Monads are scary; or, The Queering of Object Orientated Programming

Published on 2022-04-25

An abstract image of light shining through a passageway across patterned surfaces
The light shining down on all those who accept OOP as their organizing ideology. This picture honestly bares zero relation to the article but every article on my blog needs to have a photo and I haven't gotten around to fixing that. Photo by Payam Moin Afshari on Unsplash.

I've been calling myself a functional programmer for a number of years, and I've worked on a number of projects in primarily functional programming languages. But still, there was always one thing that I could never figure out: monads. Today, that changed.

What is a monad?

In functional programming, a monad is a software design pattern with a structure that combines program fragments (functions) and wraps their return values in a type with additional computation.

Monad (

That's it.

While I was mindlessly scrolling through Wikipedia articles waiting for my computer science exam to start, I saw one article that linked to another called "Railway orientated programming," which I had never heard of. So, I clicked on it, and it redirected me to Wikipedia's page for monads. Gah! I thought. But then, the first line caught my eye, and it clicked.

Now, I say "that's it" as though I assume it'll be obvious to everyone, and it's certainly not. This is particularly the case if you haven't done much FP in the past. For me, it was the realization that I had been using monads all the time without even noticing. So, if that sentence doesn't make much sense, I'll walk through the example that same Wikipedia article gives. If you already know what monads are, you're not going to learn anything new by reading the next section, so feel free to skip it. Especially if you know enough about monads to poke holes in my explanation. We wouldn't want that to happen /s

Avoiding null pointer exceptions with Maybe

Having to code around null values is a pain, and they come up everywhere. If you're not constantly checking to see if a variable is null, then there's always that haunting chance that it'll show up where you least expect it. This can be a big problem in large code bases.

Many functional programming languages railroad you into making these checks by swapping out the classic "null" for a type similar to Haskell's Maybe. Maybe is a union type, and if your language doesn't have those, then all you need to know is that union types can be one of a finite set of things. Booleans are union types, and in some languages, that's how they're defined: either true or false.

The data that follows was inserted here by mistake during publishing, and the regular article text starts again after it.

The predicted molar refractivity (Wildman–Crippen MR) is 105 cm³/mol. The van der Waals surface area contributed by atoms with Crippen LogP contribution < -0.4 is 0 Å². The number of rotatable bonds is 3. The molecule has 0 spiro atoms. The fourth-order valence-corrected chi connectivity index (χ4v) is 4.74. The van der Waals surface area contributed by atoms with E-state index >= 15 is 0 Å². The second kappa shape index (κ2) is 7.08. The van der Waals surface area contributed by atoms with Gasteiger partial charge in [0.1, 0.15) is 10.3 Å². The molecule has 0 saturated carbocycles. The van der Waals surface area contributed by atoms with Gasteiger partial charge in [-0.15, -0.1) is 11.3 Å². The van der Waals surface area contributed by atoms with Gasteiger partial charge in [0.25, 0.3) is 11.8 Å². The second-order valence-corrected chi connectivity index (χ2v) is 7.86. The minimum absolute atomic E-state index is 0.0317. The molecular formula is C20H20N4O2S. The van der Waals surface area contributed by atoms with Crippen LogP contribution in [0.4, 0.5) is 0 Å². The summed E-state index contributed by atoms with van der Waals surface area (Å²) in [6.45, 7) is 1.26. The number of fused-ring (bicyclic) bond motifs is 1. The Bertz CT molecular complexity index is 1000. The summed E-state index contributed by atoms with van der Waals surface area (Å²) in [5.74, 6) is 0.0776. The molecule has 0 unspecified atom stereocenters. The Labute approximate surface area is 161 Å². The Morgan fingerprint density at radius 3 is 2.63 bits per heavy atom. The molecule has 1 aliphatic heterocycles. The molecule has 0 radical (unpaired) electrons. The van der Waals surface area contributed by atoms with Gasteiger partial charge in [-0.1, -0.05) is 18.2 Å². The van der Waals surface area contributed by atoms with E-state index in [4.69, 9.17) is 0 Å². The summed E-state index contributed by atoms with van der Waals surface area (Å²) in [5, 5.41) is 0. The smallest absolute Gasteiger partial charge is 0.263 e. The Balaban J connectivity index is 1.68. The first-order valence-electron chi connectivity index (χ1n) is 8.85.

Each "part" of a union type can also contain some value to go with it. That's what Maybe does. Maybe, like the Boolean, has two options: Just T or Nothing, where T is some other type. Thus, if your function returns a Maybe and you get Nothing, then that means there's no result. Otherwise, you get Just T, and if you properly unwrap it, you'll get the value you're looking for. This is that "extra computation" the Wikipedia definition was talking about.

So that's an example of a monadic type. Monadic types are just one part of the larger pattern. A monad also needs two functions: one that wraps a type in the monadic type (say, taking t and turning it into Just t) and another that takes a value wrapped in a monadic type and turns it into another value wrapped in a monadic type. You can think of that as two functions "passing" the value between each other, without having to go through the process of unwrapping the Maybe every time. With those three simple things, you can accomplish quite a bit that would otherwise seem impossible in functional programming.

That's a pretty high level explanation, but rigorously defining monads is not exactly the point of this article. For a better definition, try reading these two questions on Stack Overflow:

What is a monad? (

Haskell Monad bind operator confusion (

Why is it so hard?

I've spent most of my life thinking that monads were an extremely abstract mathematical concept that just kind of happened to sneak into programming languages, and that they were only supposed to be understood by grad students doing their Master's thesis on category theory. I've also spent my entire life being told by functional programmers that monads aren't some abstract, esoteric concept, and that they were pretty intuitive given the right framework. Of course, those functional programmers were never able to transfer that framework to me. Whenever they'd try, my brain would just shut them out.

I never really thought of myself as an "object-orientated programmer" (at least, not until I started having to fill out job applications that insisted on applicants being well-versed in OOP, for whatever reason). To borrow a concept from gender studies, "object-orientated" is a sort of hidden adjective when talking about programming. Hidden adjectives are the adjectives we convey implicitly--not because they are necessarily true, but rather because they're understood to be the norm¹. Not every programmer is necessarily an object-orientated programmer, but it feels kind of weird to make that explicit considering how common object-orientated programming is. Notably, it doesn't feel nearly as weird to call someone a "functional programmer;" that's less obvious and as such needs to be marked.

There's a certain ideology present among a lot of computer science educators that OOP is the natural way to write code. There's nothing natural about this, and in fact, not too long ago, OOP didn't even exist. Object-orientated programming certainly feels pretty natural when you're introduced to it through the textbook examples that ensure that every object pairs perfectly with some real-world, unabstracted "thing," like Cat or BlueCar. However, those models poorly represent the kind of abstractions you need to make when programming.